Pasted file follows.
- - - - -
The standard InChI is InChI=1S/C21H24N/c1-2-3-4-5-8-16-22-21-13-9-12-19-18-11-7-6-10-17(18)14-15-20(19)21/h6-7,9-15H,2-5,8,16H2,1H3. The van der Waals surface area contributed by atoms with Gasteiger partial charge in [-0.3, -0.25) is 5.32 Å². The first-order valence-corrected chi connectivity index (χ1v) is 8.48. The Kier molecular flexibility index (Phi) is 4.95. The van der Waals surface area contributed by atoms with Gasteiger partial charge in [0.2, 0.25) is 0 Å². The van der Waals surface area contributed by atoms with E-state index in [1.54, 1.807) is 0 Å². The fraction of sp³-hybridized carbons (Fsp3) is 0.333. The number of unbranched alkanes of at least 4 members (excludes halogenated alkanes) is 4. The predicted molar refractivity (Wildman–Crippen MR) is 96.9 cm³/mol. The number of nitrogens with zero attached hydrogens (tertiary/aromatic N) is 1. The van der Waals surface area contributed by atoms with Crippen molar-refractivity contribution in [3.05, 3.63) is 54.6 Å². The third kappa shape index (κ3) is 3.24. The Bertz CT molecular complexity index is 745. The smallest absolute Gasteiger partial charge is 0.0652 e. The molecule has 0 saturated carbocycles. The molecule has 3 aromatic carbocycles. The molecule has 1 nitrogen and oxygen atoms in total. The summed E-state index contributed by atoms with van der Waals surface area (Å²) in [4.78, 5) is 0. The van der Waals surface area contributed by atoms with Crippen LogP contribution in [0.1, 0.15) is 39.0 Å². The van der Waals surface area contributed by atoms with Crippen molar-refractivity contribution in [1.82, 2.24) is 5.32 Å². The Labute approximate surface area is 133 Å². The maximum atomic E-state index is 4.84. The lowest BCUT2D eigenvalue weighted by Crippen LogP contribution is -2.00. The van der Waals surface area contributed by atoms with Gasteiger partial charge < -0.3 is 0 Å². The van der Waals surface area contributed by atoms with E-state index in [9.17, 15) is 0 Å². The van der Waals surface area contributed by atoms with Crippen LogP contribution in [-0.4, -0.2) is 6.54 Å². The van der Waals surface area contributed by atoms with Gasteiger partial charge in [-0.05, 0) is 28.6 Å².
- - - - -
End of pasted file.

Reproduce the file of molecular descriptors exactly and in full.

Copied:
The standard InChI is InChI=1S/C21H24N/c1-2-3-4-5-8-16-22-21-13-9-12-19-18-11-7-6-10-17(18)14-15-20(19)21/h6-7,9-15H,2-5,8,16H2,1H3. The van der Waals surface area contributed by atoms with Gasteiger partial charge in [-0.3, -0.25) is 5.32 Å². The first-order valence-corrected chi connectivity index (χ1v) is 8.48. The Kier molecular flexibility index (Phi) is 4.95. The van der Waals surface area contributed by atoms with Gasteiger partial charge in [0.2, 0.25) is 0 Å². The van der Waals surface area contributed by atoms with E-state index in [1.54, 1.807) is 0 Å². The fraction of sp³-hybridized carbons (Fsp3) is 0.333. The number of unbranched alkanes of at least 4 members (excludes halogenated alkanes) is 4. The predicted molar refractivity (Wildman–Crippen MR) is 96.9 cm³/mol. The number of nitrogens with zero attached hydrogens (tertiary/aromatic N) is 1. The van der Waals surface area contributed by atoms with Crippen molar-refractivity contribution in [3.05, 3.63) is 54.6 Å². The third kappa shape index (κ3) is 3.24. The Bertz CT molecular complexity index is 745. The smallest absolute Gasteiger partial charge is 0.0652 e. The molecule has 0 saturated carbocycles. The molecule has 3 aromatic carbocycles. The molecule has 1 nitrogen and oxygen atoms in total. The summed E-state index contributed by atoms with van der Waals surface area (Å²) in [4.78, 5) is 0. The van der Waals surface area contributed by atoms with Crippen LogP contribution in [0.1, 0.15) is 39.0 Å². The van der Waals surface area contributed by atoms with Crippen molar-refractivity contribution in [1.82, 2.24) is 5.32 Å². The Labute approximate surface area is 133 Å². The maximum atomic E-state index is 4.84. The lowest BCUT2D eigenvalue weighted by Crippen LogP contribution is -2.00. The van der Waals surface area contributed by atoms with Gasteiger partial charge < -0.3 is 0 Å². The van der Waals surface area contributed by atoms with E-state index in [9.17, 15) is 0 Å². The van der Waals surface area contributed by atoms with Crippen LogP contribution in [-0.4, -0.2) is 6.54 Å². The van der Waals surface area contributed by atoms with Gasteiger partial charge in [-0.05, 0) is 28.6 Å².